Massachusetts Sports Betting: Encore Boston Harbor Loses in Debut

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A view of the Prudential Center and the Boston City skyline in Massachusetts. Maddie Meyer/Getty Images/AFP.

The January numbers are in for sports betting in Massachusetts and because the last day of the month was essentially the only day Massachusetts retail bookmakers took bets, the figures rendered a microscopic sample size. But in the official tally, Encore Boston Harbor was the only book of the three to lose money.

Big Handle – Small Loss

After one full day of taking action, Encore Boston Harbor’s WynnBET retail sportsbook proved to be the most popular betting destination of the three currently operating. There was $511,000 received in total bets, also known as the handle, and almost $371,000 of that was wagered at the Encore Boston Harbor.

And that’s not particularly surprising considering the Encore Boston Harbor is located just 10 minutes north of Boston while the Plainridge Casino is located near the Rhode Island border, a state that already has sports betting in place. And the third Baystate casino, the MGM Springfield, is located in the western part of the state about an hour from the New York state line.

But although the Encore Boston took in the vast majority of the bets, they were also the only sportsbook to lose money, over $73,000, while the other two venues, Plainridge’s Barstool Sportsbook won $54,000 and the Springfield MGM pocketed $12,300 in gross gaming revenue.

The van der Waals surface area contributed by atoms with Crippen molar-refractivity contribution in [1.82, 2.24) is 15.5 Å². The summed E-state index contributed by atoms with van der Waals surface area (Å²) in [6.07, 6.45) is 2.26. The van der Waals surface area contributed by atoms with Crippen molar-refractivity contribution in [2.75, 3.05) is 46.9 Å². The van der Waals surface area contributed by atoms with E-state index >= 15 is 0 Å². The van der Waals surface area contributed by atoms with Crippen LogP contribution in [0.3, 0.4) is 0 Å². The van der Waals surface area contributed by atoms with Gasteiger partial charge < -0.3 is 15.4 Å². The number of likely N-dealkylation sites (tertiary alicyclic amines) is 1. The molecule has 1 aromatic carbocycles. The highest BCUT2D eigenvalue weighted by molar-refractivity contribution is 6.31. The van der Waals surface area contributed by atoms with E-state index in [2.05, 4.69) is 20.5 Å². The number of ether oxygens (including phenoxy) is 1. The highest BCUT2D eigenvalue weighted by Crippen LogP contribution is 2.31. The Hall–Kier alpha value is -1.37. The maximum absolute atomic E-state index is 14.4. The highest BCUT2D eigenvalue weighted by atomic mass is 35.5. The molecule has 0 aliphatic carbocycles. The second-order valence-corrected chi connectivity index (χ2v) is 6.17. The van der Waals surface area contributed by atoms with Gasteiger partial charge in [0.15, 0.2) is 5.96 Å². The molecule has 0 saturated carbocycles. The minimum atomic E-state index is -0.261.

Mobile Betting Set for March 10th

Online betting is where the big money is and it won’t be long before Massachusetts uncaps that revenue stream. And if the reports are true, that magic moment will occur in less than a month as March 10th is the target date for mobile betting in the Baystate.

But before it can go live, the geo-trackers will have to be put in place and the boundaries must be clear and unambiguous. Executive Director Karen Wells said this week that the Mass Gaming Commission has been getting more and more questions from platform providers about where the boundaries lie.

“Generally, the state border defines the area where people can bet on their phones or mobile apps. But there are two notable issues, I just wanted to make the commission aware,” Wells said Tuesday. First, the boundaries will extend three miles into the ocean off the Massachusetts coast, to which Wells stated, “And yes, people in their boats can bet on their phones if they’re in the water.”

Todd Grossman, the commission’s premier attorney, said there is legal precedent for the three-mile extension from the coast which emanates from the 1975 U.S. Supreme Court case United States vs. Maine. That case concluded that “the States held interests in the seabeds only to a distance of three geographical miles from their respective coastlines, but did not fix the precise coastline of any of the States.”

Tribes Have Been Contemplated

Cordening off tribal lands and respecting their sovereignty is the second primary concern.

“We are ready to go. We’ll be in contact with some last-minute details on information to the geolocation provider, but I expect we’ll be ready to go,” Wells said. “If there are any issues, we’ll come back before the commission … but we expect that this part of the process in launching sports wagering should be all set to go.”